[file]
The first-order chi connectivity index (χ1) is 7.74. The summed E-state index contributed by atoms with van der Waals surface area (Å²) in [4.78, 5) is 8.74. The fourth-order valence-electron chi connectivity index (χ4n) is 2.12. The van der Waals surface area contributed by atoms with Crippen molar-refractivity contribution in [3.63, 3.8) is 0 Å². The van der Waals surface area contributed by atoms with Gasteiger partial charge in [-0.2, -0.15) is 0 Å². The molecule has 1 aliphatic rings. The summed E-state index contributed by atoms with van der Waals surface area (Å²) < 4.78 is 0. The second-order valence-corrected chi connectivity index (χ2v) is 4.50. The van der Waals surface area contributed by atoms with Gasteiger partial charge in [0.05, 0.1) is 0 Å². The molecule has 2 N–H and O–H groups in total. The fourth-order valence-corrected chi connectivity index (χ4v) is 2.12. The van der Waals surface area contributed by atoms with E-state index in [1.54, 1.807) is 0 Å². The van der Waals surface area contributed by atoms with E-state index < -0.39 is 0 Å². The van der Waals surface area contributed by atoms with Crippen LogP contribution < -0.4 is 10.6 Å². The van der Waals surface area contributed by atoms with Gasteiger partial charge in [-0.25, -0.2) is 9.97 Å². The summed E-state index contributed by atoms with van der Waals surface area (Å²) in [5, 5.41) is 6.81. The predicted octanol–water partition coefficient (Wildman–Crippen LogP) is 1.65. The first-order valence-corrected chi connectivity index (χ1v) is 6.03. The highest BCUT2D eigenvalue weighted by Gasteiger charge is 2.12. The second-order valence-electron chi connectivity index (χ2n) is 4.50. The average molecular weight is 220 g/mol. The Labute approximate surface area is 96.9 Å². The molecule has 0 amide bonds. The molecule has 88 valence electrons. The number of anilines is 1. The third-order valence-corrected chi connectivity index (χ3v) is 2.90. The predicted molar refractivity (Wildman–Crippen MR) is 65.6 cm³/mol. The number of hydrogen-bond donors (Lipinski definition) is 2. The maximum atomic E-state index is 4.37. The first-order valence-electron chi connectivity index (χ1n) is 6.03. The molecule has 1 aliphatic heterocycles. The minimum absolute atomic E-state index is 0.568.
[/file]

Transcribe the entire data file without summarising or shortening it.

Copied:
The first-order chi connectivity index (χ1) is 7.74. The summed E-state index contributed by atoms with van der Waals surface area (Å²) in [4.78, 5) is 8.74. The fourth-order valence-electron chi connectivity index (χ4n) is 2.12. The van der Waals surface area contributed by atoms with Crippen molar-refractivity contribution in [3.63, 3.8) is 0 Å². The van der Waals surface area contributed by atoms with Gasteiger partial charge in [-0.2, -0.15) is 0 Å². The molecule has 1 aliphatic rings. The summed E-state index contributed by atoms with van der Waals surface area (Å²) < 4.78 is 0. The second-order valence-corrected chi connectivity index (χ2v) is 4.50. The van der Waals surface area contributed by atoms with Gasteiger partial charge in [0.05, 0.1) is 0 Å². The molecule has 2 N–H and O–H groups in total. The fourth-order valence-corrected chi connectivity index (χ4v) is 2.12. The van der Waals surface area contributed by atoms with E-state index in [1.54, 1.807) is 0 Å². The van der Waals surface area contributed by atoms with E-state index < -0.39 is 0 Å². The van der Waals surface area contributed by atoms with Crippen LogP contribution < -0.4 is 10.6 Å². The van der Waals surface area contributed by atoms with Gasteiger partial charge in [-0.25, -0.2) is 9.97 Å². The summed E-state index contributed by atoms with van der Waals surface area (Å²) in [5, 5.41) is 6.81. The predicted octanol–water partition coefficient (Wildman–Crippen LogP) is 1.65. The first-order valence-corrected chi connectivity index (χ1v) is 6.03. The highest BCUT2D eigenvalue weighted by Gasteiger charge is 2.12. The second-order valence-electron chi connectivity index (χ2n) is 4.50. The average molecular weight is 220 g/mol. The Labute approximate surface area is 96.9 Å². The molecule has 0 amide bonds. The molecule has 88 valence electrons. The number of anilines is 1. The third-order valence-corrected chi connectivity index (χ3v) is 2.90. The predicted molar refractivity (Wildman–Crippen MR) is 65.6 cm³/mol. The number of hydrogen-bond donors (Lipinski definition) is 2. The maximum atomic E-state index is 4.37. The first-order valence-electron chi connectivity index (χ1n) is 6.03. The molecule has 1 aliphatic heterocycles. The minimum absolute atomic E-state index is 0.568.